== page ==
Fielder is a democratic socialist who describes herself as a “Native American … Mexicana, and queer educator and organizer.” Her supporters include progressive groups Our Revolution, the California Progressive Alliance and the Democratic Socialists of America. She also has the backing of the California Teachers Association, the San Francisco Tenants Union, San Francisco Supervisors Gordon Mar, Dean Preston, Hillary Ronen and Matt Haney, along with Mark Sanchez, president of the San Francisco Board of Education.

Watch: Chronicle Editorial Board interviews Scott Wiener

Wiener, a 50-year-old gay attorney who was elected to the state Senate in 2016 after two terms as a San Francisco supervisor, is backed by most mainstream Democratic leaders, including Gov. Gavin Newsom, Sens. Dianne Feinstein and Kamala Harris, House Speaker Nancy Pelosi of San Francisco and Rep. Jackie Speier, D-San Mateo. He has been endorsed by San Francisco Mayor London Breed, San Francisco Supervisors Norman Yee, Rafael Mandelman, Ahsha Safai, Catherine Stefani and Shamann Walton. Other endorsements include all five San Mateo County supervisors, the California Democratic Party, the California League of Conservation Voters, and several labor unions.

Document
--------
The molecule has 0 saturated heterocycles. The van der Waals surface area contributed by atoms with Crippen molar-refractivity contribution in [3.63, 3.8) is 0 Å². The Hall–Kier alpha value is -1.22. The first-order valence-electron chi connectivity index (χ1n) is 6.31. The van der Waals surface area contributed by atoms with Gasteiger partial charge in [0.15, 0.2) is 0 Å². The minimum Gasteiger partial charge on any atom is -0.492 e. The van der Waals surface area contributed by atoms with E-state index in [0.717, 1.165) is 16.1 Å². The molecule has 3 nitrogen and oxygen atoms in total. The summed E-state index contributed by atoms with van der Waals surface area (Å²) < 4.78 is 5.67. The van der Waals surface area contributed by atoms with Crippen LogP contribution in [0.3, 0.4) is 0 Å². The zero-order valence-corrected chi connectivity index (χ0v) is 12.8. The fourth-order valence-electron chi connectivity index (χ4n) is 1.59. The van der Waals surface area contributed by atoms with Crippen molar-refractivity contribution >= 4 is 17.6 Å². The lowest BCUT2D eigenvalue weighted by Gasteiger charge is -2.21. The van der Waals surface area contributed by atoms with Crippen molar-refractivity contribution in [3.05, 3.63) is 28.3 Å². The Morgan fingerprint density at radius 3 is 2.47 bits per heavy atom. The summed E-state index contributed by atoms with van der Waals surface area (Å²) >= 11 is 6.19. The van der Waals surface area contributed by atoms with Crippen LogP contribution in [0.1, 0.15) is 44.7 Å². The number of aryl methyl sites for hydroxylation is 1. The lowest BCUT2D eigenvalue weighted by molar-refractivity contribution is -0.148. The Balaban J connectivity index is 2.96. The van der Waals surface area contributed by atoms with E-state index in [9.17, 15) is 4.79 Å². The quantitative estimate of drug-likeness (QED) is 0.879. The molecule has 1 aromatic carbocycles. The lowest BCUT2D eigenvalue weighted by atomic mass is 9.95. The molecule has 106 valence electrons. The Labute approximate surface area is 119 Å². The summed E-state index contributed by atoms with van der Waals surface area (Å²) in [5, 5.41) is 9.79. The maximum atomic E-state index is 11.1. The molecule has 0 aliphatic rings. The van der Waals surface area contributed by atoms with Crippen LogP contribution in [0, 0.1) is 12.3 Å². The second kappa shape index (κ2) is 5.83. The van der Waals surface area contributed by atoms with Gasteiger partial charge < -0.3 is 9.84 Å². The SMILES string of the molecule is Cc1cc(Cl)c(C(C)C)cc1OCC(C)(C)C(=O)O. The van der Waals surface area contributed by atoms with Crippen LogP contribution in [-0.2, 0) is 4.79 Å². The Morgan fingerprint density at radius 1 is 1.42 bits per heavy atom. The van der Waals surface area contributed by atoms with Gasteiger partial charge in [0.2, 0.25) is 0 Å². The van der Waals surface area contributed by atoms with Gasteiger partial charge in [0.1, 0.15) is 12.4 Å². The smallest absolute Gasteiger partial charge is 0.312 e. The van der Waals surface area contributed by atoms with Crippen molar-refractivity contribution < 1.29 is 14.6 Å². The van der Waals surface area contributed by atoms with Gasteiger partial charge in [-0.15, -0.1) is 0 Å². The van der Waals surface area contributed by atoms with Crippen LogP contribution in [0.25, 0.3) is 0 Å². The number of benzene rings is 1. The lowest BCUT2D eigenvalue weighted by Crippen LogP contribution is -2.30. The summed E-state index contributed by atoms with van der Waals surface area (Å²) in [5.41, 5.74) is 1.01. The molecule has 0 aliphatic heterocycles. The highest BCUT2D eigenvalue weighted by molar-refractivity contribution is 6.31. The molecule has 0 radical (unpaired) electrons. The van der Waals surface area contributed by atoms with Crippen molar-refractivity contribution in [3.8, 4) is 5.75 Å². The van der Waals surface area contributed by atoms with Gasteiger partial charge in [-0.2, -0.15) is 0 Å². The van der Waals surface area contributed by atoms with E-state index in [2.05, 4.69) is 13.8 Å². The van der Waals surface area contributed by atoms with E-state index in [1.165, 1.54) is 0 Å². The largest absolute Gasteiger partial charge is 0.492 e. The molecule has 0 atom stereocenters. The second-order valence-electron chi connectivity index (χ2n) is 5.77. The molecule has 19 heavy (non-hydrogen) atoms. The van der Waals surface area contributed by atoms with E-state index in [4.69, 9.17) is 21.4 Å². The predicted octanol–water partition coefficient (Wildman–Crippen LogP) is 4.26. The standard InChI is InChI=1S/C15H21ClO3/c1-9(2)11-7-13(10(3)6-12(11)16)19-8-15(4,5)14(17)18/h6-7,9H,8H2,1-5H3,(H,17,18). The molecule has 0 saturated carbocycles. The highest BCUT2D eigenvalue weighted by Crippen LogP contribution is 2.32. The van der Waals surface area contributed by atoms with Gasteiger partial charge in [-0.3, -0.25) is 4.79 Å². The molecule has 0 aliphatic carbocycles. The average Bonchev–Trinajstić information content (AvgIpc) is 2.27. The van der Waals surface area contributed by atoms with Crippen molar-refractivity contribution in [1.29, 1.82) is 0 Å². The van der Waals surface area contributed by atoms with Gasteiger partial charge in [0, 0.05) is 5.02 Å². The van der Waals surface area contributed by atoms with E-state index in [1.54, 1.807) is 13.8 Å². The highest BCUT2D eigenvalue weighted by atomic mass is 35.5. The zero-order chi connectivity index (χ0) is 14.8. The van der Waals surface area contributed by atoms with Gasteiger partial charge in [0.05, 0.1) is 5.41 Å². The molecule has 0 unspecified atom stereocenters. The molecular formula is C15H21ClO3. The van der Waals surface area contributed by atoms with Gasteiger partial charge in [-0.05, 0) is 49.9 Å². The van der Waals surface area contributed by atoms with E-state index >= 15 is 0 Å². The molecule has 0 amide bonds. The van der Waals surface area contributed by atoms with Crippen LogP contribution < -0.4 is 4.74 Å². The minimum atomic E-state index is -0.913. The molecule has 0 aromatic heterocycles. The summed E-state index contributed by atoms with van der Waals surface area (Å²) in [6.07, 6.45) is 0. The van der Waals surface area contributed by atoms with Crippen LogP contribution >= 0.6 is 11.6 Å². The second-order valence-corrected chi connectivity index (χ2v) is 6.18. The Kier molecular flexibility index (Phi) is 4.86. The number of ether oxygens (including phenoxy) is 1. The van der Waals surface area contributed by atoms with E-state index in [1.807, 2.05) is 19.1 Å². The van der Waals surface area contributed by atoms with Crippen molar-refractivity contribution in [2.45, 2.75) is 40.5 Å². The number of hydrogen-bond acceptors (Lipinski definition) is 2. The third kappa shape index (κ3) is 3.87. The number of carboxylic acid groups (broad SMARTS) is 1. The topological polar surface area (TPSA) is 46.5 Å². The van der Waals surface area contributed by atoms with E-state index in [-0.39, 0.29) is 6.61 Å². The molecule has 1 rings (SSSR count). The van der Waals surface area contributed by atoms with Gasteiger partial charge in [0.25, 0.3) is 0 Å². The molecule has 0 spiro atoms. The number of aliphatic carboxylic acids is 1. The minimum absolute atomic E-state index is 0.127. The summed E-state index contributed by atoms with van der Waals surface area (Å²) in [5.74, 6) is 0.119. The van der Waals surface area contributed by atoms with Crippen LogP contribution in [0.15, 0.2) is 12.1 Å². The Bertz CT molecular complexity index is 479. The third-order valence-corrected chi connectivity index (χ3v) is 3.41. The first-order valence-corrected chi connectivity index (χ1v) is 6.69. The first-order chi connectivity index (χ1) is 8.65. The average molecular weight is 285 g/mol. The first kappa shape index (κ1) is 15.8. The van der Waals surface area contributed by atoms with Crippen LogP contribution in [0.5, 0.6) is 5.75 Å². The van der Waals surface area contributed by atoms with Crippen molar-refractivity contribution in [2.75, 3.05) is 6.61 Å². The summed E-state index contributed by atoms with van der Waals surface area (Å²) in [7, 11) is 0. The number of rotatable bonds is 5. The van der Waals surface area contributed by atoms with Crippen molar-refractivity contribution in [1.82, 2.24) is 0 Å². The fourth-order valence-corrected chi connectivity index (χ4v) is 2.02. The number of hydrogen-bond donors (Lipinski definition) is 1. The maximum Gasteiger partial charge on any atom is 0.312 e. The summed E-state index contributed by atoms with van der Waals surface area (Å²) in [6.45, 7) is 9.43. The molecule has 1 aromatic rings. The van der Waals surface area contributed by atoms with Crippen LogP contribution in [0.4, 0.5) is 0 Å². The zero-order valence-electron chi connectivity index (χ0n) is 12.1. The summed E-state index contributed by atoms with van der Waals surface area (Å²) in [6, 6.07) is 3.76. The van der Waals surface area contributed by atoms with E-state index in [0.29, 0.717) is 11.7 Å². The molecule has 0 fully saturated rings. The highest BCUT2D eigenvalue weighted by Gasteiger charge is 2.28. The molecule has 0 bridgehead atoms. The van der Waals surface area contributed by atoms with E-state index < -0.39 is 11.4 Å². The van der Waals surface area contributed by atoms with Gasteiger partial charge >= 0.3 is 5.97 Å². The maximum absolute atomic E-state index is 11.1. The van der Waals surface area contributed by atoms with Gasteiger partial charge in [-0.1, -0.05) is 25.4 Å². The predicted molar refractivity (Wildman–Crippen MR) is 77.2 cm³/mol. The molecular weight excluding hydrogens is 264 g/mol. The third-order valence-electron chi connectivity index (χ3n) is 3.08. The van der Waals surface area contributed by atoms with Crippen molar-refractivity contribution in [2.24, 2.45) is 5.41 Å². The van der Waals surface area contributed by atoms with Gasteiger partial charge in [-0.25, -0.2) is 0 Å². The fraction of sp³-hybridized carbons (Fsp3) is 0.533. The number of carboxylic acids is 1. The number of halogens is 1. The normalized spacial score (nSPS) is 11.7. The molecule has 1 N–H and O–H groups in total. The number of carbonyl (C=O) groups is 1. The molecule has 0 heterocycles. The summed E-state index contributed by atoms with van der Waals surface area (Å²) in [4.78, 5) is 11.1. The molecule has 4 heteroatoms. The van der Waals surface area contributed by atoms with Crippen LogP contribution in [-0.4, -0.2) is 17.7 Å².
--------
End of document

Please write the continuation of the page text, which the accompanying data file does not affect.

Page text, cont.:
Read the Editorial Board’s endorsement in this race here.

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243-unit affordable housing development coming to Fairview and University

A five-story, two-building housing development that guarantees a wide mix of affordable apartments for 30 years is coming to the Green Line.

a close up of a toy: Reuter Walton Development will build a 243-unit apartment complex at the northwest corner of University Avenue and Fairview Avenue in St. Paul, the current site of a Goodwill Industries parking lot, it was announced on Dec. 13, 2019. The affordable "workforce housing" project, to begin construction in late 2020, will span two seven-story buildings facing University Avenue. (Courtesy of Reuter Walton)